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Outrage as MK Party Youth Leader Accuses Siya Kolisi of 'Slavery' Rhetoric on Podcast

Published March 13, 2024
2 months ago

South African Springbok captain, Siya Kolisi, was recently the subject of contentious remarks by uMkhonto weSizwe (MK) Party's youth leader, Bonginkosi Khanyile, who during an appearance on DJ Sbu’s podcast, The Hustlers Corner SA, suggested that Kolisi's prominence made black citizens "slaves of white people." The episode, which aired this past Monday and has since garnered substantial engagement with over 35,000 views and hundreds of comments, has stirred up a significant amount of controversy within the nation.

The comments by Khanyile, known for his role in the #FeesMustFall protests as a student leader and activist, criticize Kolisi for seemingly not representing black people and for assuming an undeserved heroic status. Khanyile harshly questioned whether Kolisi was a "field Negro or a house one," implying that the rugby icon was playing a role in reinforcing racial divisions.

Furthermore, Khanyile underscored this point by highlighting the Rugby World Cup celebrations, where Kolisi was reportedly alone as the team's bus went through Khayelitsha, a predominantly black neighborhood, despite other accounts suggesting that this was not the case.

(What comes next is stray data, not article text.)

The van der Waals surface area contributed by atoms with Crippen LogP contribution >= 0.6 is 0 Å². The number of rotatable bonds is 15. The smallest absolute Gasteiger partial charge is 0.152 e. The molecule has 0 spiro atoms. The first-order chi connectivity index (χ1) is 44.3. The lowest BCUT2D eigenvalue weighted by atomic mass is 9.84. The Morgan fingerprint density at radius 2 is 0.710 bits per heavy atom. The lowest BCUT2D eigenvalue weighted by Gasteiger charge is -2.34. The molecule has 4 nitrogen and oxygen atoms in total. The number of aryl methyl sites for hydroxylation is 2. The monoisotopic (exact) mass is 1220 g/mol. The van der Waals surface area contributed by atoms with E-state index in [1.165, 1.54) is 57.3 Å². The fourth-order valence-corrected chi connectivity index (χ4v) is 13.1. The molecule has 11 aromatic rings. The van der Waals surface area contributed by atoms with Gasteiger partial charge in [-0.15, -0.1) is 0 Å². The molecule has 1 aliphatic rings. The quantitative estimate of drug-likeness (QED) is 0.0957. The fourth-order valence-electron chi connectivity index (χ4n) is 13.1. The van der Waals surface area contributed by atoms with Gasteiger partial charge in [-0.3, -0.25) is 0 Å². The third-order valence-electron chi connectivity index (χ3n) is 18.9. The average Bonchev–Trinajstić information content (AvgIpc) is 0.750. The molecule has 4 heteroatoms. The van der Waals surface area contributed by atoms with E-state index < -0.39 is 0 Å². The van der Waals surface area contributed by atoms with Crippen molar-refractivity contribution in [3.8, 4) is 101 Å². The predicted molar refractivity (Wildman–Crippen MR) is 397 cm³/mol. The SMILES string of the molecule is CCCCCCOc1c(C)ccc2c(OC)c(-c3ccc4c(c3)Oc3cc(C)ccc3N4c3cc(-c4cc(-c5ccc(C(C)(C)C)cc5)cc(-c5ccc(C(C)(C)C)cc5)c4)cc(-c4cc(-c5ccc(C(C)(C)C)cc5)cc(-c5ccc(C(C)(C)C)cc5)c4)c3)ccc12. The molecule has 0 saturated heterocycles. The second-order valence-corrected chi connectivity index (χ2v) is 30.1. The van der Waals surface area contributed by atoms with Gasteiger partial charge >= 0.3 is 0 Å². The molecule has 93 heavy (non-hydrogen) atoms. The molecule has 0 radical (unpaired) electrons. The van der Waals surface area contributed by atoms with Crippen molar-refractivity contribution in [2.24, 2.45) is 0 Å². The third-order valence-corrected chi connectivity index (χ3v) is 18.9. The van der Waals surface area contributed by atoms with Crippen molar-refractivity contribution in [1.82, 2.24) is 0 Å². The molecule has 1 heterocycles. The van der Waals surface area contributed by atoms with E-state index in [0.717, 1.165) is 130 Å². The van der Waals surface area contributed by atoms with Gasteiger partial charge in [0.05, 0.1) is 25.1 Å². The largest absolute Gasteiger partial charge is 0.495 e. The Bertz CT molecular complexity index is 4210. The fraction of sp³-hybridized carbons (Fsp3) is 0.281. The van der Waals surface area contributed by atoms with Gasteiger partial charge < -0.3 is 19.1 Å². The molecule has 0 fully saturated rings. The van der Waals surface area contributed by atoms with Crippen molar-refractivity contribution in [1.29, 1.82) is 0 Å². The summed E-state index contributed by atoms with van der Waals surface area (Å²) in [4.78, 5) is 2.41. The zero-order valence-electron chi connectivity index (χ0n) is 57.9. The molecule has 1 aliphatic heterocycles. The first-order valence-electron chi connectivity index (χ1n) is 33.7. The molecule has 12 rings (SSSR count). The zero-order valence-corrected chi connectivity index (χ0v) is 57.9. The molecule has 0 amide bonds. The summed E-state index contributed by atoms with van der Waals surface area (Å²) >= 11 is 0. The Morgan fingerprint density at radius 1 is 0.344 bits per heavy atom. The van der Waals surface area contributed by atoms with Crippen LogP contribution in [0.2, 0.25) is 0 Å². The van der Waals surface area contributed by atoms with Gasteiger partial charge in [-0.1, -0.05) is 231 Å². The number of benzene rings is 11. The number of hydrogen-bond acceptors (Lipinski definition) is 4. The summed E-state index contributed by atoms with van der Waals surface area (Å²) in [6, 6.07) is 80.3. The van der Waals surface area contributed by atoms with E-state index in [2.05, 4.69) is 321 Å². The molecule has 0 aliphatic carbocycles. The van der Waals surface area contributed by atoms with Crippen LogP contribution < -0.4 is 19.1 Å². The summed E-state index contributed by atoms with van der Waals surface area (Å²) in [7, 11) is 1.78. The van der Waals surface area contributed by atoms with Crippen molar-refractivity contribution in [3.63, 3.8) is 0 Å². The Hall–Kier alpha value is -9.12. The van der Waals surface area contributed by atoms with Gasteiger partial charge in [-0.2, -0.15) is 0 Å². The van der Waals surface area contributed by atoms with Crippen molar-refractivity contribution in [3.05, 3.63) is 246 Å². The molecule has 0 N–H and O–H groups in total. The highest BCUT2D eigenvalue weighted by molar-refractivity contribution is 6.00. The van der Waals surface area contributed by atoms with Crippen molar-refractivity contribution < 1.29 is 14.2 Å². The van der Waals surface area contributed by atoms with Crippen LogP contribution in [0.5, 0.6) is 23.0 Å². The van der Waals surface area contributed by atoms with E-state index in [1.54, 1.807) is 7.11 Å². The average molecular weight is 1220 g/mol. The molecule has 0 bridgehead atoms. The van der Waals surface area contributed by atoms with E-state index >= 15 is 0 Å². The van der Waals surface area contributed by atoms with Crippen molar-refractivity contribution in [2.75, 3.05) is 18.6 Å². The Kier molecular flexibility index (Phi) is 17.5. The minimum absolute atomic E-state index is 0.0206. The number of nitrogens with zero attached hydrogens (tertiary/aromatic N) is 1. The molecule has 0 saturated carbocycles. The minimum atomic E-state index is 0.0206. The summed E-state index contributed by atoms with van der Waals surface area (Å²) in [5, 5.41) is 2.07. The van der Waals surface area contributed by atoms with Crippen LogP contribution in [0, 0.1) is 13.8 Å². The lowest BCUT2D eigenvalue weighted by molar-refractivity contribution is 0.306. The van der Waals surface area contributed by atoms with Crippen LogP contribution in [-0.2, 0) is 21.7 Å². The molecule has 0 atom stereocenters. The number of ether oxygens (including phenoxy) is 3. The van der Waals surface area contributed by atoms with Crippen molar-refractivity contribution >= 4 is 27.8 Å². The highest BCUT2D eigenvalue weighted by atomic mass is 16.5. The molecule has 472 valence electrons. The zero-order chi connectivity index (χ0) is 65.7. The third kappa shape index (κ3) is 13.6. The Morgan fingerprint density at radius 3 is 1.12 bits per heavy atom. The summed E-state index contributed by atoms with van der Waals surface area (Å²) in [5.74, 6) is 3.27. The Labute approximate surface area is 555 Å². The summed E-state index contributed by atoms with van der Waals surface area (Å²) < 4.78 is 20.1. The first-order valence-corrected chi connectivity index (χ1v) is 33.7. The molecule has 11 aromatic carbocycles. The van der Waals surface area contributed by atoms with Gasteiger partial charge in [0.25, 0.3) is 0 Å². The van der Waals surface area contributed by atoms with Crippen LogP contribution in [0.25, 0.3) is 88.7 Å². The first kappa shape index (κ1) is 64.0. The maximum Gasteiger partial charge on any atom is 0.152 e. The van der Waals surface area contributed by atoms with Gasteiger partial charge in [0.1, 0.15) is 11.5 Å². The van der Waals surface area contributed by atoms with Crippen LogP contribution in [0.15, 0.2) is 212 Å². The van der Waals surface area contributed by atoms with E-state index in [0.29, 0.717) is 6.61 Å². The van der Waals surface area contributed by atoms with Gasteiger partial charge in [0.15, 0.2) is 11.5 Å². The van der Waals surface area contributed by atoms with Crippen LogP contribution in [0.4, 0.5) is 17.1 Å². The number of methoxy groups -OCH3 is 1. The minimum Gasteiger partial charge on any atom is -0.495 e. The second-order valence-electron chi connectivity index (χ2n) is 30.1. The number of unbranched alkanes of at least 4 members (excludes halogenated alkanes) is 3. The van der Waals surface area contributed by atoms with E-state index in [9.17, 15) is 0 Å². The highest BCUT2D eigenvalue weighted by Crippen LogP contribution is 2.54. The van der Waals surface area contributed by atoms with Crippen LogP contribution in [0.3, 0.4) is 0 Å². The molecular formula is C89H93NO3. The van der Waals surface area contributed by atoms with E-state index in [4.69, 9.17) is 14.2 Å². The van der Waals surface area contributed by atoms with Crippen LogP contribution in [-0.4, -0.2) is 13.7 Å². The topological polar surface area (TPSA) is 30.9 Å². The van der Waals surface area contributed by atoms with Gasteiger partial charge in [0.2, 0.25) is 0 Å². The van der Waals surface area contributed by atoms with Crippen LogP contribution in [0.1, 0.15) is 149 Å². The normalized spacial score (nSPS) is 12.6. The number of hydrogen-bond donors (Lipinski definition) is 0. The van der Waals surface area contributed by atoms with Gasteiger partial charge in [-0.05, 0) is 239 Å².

Khanyile also touched upon broader political issues, addressing the allegations of corruption among senior African National Congress (ANC) members, including Police Minister Bheki Cele, President Cyril Ramaphosa, and former transport minister, Fikile Mbalula.

The online reaction to Khanyile's comments was mixed, with some praising his leadership and potential within the MK Party, while others were critical, disavowing the racial undertones of his critique of Kolisi. Some internet users went on to defend Siya Kolisi, explaining that he should be seen as a respected figure who represents a success story of overcoming adversity, rather than a divisive symbol.

The contentious statements have prompted discussions around the role of public figures in post-apartheid South Africa and how they are perceived and talked about within various communities. The debate has reignited conversations about race, representation, and the extent to which notable individuals like Kolisi should bear the weight of these complex social dynamics.

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